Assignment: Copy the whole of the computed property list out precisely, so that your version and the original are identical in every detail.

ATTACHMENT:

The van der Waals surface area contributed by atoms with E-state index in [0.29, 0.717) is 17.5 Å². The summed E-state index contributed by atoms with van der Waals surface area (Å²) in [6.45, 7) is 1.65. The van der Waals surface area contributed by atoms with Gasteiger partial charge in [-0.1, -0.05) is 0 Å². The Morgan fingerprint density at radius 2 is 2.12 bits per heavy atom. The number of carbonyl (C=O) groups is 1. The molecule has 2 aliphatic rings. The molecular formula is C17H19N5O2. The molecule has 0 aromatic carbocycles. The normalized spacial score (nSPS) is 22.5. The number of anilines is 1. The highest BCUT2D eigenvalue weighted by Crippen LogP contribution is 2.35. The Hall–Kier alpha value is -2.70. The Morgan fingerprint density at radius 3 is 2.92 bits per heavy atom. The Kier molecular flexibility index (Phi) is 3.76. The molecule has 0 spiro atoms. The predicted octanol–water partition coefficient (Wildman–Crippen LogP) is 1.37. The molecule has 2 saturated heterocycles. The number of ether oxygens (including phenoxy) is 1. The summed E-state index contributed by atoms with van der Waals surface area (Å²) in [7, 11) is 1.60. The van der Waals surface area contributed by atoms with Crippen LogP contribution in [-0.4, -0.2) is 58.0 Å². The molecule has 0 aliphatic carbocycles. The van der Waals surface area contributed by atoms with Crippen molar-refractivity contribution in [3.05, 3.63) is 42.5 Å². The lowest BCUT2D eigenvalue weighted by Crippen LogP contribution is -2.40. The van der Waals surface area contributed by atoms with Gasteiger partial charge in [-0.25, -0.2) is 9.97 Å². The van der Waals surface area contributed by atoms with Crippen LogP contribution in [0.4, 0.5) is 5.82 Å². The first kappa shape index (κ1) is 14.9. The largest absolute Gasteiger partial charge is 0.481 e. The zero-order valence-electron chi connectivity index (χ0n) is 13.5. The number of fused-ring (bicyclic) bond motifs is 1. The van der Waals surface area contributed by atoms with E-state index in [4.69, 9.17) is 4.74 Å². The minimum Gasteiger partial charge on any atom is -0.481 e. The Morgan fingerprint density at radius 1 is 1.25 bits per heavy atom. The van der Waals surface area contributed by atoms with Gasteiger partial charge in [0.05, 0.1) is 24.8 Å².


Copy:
The van der Waals surface area contributed by atoms with E-state index in [0.29, 0.717) is 17.5 Å². The summed E-state index contributed by atoms with van der Waals surface area (Å²) in [6.45, 7) is 1.65. The van der Waals surface area contributed by atoms with Gasteiger partial charge in [-0.1, -0.05) is 0 Å². The Morgan fingerprint density at radius 2 is 2.12 bits per heavy atom. The number of carbonyl (C=O) groups is 1. The molecule has 2 aliphatic rings. The molecular formula is C17H19N5O2. The molecule has 0 aromatic carbocycles. The normalized spacial score (nSPS) is 22.5. The number of anilines is 1. The highest BCUT2D eigenvalue weighted by Crippen LogP contribution is 2.35. The Hall–Kier alpha value is -2.70. The Morgan fingerprint density at radius 3 is 2.92 bits per heavy atom. The Kier molecular flexibility index (Phi) is 3.76. The molecule has 0 spiro atoms. The predicted octanol–water partition coefficient (Wildman–Crippen LogP) is 1.37. The molecule has 2 saturated heterocycles. The number of ether oxygens (including phenoxy) is 1. The summed E-state index contributed by atoms with van der Waals surface area (Å²) in [7, 11) is 1.60. The van der Waals surface area contributed by atoms with Crippen LogP contribution in [-0.4, -0.2) is 58.0 Å². The molecule has 0 aliphatic carbocycles. The van der Waals surface area contributed by atoms with Crippen molar-refractivity contribution in [3.05, 3.63) is 42.5 Å². The lowest BCUT2D eigenvalue weighted by Crippen LogP contribution is -2.40. The van der Waals surface area contributed by atoms with Gasteiger partial charge in [-0.25, -0.2) is 9.97 Å². The van der Waals surface area contributed by atoms with Crippen LogP contribution in [0.4, 0.5) is 5.82 Å². The first kappa shape index (κ1) is 14.9. The largest absolute Gasteiger partial charge is 0.481 e. The zero-order valence-electron chi connectivity index (χ0n) is 13.5. The number of fused-ring (bicyclic) bond motifs is 1. The van der Waals surface area contributed by atoms with E-state index in [4.69, 9.17) is 4.74 Å². The minimum Gasteiger partial charge on any atom is -0.481 e. The Morgan fingerprint density at radius 1 is 1.25 bits per heavy atom. The van der Waals surface area contributed by atoms with Gasteiger partial charge in [0.05, 0.1) is 24.8 Å².